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MullaneyVision Approach to Project Management Professionalism

This page is offered to the community in support of Project Management Professionalism. The Project Management Institute (PMI) offers an international standard of excellence for this business specialty; the Project Management Professional (PMP) certification is awarded to those individuals committed to the goals proclaimed by PMI, educated in the field of project management and experienced with its implementation.

In short, Project management is what ensured that the pyramids of Egypt were shaped properly. Project management is planning and communicating to make sure that everybody knows the goals and what he or she must do to accomplish them within a certain time frame and limited resources.

"PMBOK, PMI, and PMP" are trademarks, service marks or certification marks of the Project Management Institute, Inc., which is registered in the USA and other countries. This website has been heavily influenced by PMI and RMC Project resources mentioned; however, the website has not been inspected or affirmed by either of those organizations or their affiliates. If you find this helpful, you may encourage representatives of those organizations to request the summaries and suggestions included here.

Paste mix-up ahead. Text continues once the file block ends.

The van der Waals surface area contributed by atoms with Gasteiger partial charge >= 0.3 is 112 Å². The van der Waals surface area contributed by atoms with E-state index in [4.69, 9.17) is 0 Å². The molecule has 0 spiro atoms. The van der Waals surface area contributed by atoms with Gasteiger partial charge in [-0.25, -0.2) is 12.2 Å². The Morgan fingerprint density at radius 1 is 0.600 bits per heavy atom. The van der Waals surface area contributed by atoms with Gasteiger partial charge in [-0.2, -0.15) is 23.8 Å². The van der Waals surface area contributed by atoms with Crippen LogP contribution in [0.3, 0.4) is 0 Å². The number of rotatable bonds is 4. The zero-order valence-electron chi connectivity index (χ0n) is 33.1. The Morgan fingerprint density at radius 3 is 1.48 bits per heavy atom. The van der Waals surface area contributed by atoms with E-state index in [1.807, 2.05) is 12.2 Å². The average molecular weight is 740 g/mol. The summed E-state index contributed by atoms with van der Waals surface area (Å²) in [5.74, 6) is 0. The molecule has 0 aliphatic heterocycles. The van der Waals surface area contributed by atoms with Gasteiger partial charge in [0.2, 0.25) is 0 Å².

Susan Van Alsburg, a leader in a community organization that benefited from MullaneyVision project management in Spring 2003, made this observation: "You've done a phenomenal job communicating and keeping everybody moving, so I thank you for that. I commend you."

The pertinent section from MullaneyVision Services is re-published here, and links to more MullaneyVision resources are also linked below.

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Project Management

Project management involves defining and arranging prorities and resources to accomplish specific goals. Excellent oral and written communication are key to being effective. Teams must balance the deliverables, dates and dollars associated with the project; project management leadership enables clarity and achievement with respect to that balance. Wherever possible, progress should be measured; anything unmeasureable is unmanageable, so the project manager must find, track and report on those measures.

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    Communication must be consistent, concise and credible. All interested parties must be identified specifically or by their roles. They must have access to the documents and other resources needed for their work. Formats should be editable when development is a shared effort, and revisions should be archived.

    Developers are known to report that they are about 90% complete (maybe 90% of the time!). A project manager must determine objective and consistent means by which to measure progress. With metrics defined clearly and appropriately, a project manager will track completion of goals more accurately.